Nucleic Acids long polymers of repeating subunits (nucleotides) connected by phosphodiester bonds 1) DNA Stores Genetic Material (Double-stranded helix- 2 anti-parallel complementary strands held together by hydrogen bonds between bases on opposite strands.) a. Uses Ribose that is De-oxidized (deoxyribose) b. Uses A, C, G, T (Adenosine, Cytosine, Guanosine, & Thymine) c. A & T Form 2 hydrogen Bonds d. G & C Form 3 hydrogen Bonds e. PSPSPSPS A G C T T C G A SPSPSPSP 2) RNA To assist in utilizing (decoding) genetic info a. mRNA Messenger RNA, copy of DNA genetic info b. rRNA (Ribosomal) part of the machinery for making proteins c. tRNA Transfer RNA, brings amino acids to ribosomes for protein synthesis d. Catalytic RNA Newly discovered Ribozome i. RNA uses A, C, G, U (Adenosine, Cytosine, Guanosine, & Uracil) Purines Adenine & Guanine Pyrimidines Cytosine, Thymine/Uracil Chapter Five Cell Theory Cell Theory: 1) All living things are made of 1 or more cells 2) The Cells is the basic Unit of Life 3) New Cells can only come from existing cells Why are cells so small? 1) Structural Ridgidity 2) Surface area to volume ratio, want high surface area compared to volume 3) Basically the smaller they are, the more efficient Two Basic Categories of Cells Prokaryotic Cell Prokaryotes Bacteria, Archae Bacteria

Eukaryotic Cell Eukaryotes Plants, Animals, Fungi, Protists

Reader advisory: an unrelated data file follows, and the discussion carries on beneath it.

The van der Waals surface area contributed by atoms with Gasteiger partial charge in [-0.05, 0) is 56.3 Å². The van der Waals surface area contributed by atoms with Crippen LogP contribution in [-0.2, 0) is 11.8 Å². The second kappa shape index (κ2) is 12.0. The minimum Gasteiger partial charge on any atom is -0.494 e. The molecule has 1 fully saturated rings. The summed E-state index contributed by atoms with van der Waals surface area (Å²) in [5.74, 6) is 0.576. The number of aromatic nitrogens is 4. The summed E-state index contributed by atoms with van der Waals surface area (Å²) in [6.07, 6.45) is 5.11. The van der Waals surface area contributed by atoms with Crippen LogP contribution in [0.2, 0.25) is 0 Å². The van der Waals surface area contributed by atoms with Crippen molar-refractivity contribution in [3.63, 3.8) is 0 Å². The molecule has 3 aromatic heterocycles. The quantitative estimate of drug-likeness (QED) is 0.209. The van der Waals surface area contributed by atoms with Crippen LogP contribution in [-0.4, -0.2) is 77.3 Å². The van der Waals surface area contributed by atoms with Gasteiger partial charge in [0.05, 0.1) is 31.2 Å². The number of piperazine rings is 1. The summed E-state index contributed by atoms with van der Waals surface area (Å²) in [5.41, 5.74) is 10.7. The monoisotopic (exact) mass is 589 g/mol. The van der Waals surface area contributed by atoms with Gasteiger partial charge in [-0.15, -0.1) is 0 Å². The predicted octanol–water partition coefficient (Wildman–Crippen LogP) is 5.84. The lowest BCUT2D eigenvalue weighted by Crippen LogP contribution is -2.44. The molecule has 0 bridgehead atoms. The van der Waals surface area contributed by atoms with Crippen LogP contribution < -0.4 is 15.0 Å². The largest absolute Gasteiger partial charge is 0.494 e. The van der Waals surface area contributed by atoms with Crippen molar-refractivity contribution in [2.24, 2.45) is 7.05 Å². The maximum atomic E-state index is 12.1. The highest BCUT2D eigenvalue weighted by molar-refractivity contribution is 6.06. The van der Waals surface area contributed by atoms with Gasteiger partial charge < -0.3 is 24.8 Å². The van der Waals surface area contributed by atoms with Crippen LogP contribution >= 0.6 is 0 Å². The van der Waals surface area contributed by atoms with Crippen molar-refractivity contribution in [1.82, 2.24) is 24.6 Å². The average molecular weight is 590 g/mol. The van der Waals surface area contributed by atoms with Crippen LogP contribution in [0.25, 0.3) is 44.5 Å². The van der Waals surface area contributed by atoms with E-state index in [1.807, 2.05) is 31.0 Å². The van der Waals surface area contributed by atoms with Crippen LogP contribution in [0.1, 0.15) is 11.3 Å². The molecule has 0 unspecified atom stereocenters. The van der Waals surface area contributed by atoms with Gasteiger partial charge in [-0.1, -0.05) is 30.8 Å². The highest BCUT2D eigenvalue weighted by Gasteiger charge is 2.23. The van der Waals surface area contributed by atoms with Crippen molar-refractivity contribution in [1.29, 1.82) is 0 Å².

No Nucleus No Membrane Bound Organelles Organelles Have Circular Chromosomes Smaller (1-10 Micrometers)

Have Nucleus Many Membrane Bound Have Linear Chromosomes Larger (10-100 micrometers)

Generic Prokaryote Capsule Jell like coating, Helps Stick to surfaces Plasma Membrane Phospholipid Bilayer, keep inside in/outside out

Cell Wall Cellulose/Chitin/peptide glycan, Protect cell & give it structure Flagella Made of proteins, helps cell move or bring water to it Cytoplasm Jell like goo that organelles float in Ribosomes Complexes of rRNA & rProteins (2 subunits), site of protein synthesis Circular Chromosome DNA, 5 million base pairs Generic Eukaryotic Nucleus double membrane bound organelle Membrane has small pores called nuclear pores Double membrane & pores make up Nuclear Envelope Where chromosomes are kept Chromosomes are linear & have lots of protein on the DNA, Protein Coated